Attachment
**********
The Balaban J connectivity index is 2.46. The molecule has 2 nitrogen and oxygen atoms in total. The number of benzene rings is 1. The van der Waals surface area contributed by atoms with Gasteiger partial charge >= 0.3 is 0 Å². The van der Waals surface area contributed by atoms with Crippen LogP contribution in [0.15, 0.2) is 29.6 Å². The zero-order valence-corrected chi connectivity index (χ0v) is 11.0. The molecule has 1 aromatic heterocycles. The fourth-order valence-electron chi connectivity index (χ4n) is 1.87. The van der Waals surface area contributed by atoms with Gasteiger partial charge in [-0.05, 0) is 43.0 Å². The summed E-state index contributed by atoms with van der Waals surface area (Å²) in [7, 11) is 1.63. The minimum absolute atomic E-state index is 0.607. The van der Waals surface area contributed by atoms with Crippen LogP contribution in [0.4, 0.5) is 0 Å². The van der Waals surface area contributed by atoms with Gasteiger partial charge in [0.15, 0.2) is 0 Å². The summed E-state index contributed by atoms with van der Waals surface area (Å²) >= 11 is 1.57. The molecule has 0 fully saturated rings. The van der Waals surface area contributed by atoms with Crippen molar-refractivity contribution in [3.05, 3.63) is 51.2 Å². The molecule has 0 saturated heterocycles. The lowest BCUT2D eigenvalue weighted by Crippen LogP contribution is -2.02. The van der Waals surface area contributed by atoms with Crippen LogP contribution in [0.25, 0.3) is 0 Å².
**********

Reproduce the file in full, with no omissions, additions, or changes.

The Balaban J connectivity index is 2.46. The molecule has 2 nitrogen and oxygen atoms in total. The number of benzene rings is 1. The van der Waals surface area contributed by atoms with Gasteiger partial charge >= 0.3 is 0 Å². The van der Waals surface area contributed by atoms with Crippen LogP contribution in [0.15, 0.2) is 29.6 Å². The zero-order valence-corrected chi connectivity index (χ0v) is 11.0. The molecule has 1 aromatic heterocycles. The fourth-order valence-electron chi connectivity index (χ4n) is 1.87. The van der Waals surface area contributed by atoms with Gasteiger partial charge in [-0.05, 0) is 43.0 Å². The summed E-state index contributed by atoms with van der Waals surface area (Å²) in [7, 11) is 1.63. The minimum absolute atomic E-state index is 0.607. The van der Waals surface area contributed by atoms with Crippen LogP contribution in [0.4, 0.5) is 0 Å². The van der Waals surface area contributed by atoms with Gasteiger partial charge in [0.15, 0.2) is 0 Å². The summed E-state index contributed by atoms with van der Waals surface area (Å²) >= 11 is 1.57. The molecule has 0 fully saturated rings. The van der Waals surface area contributed by atoms with Crippen molar-refractivity contribution in [3.05, 3.63) is 51.2 Å². The molecule has 0 saturated heterocycles. The lowest BCUT2D eigenvalue weighted by Crippen LogP contribution is -2.02. The van der Waals surface area contributed by atoms with Crippen LogP contribution in [0.25, 0.3) is 0 Å².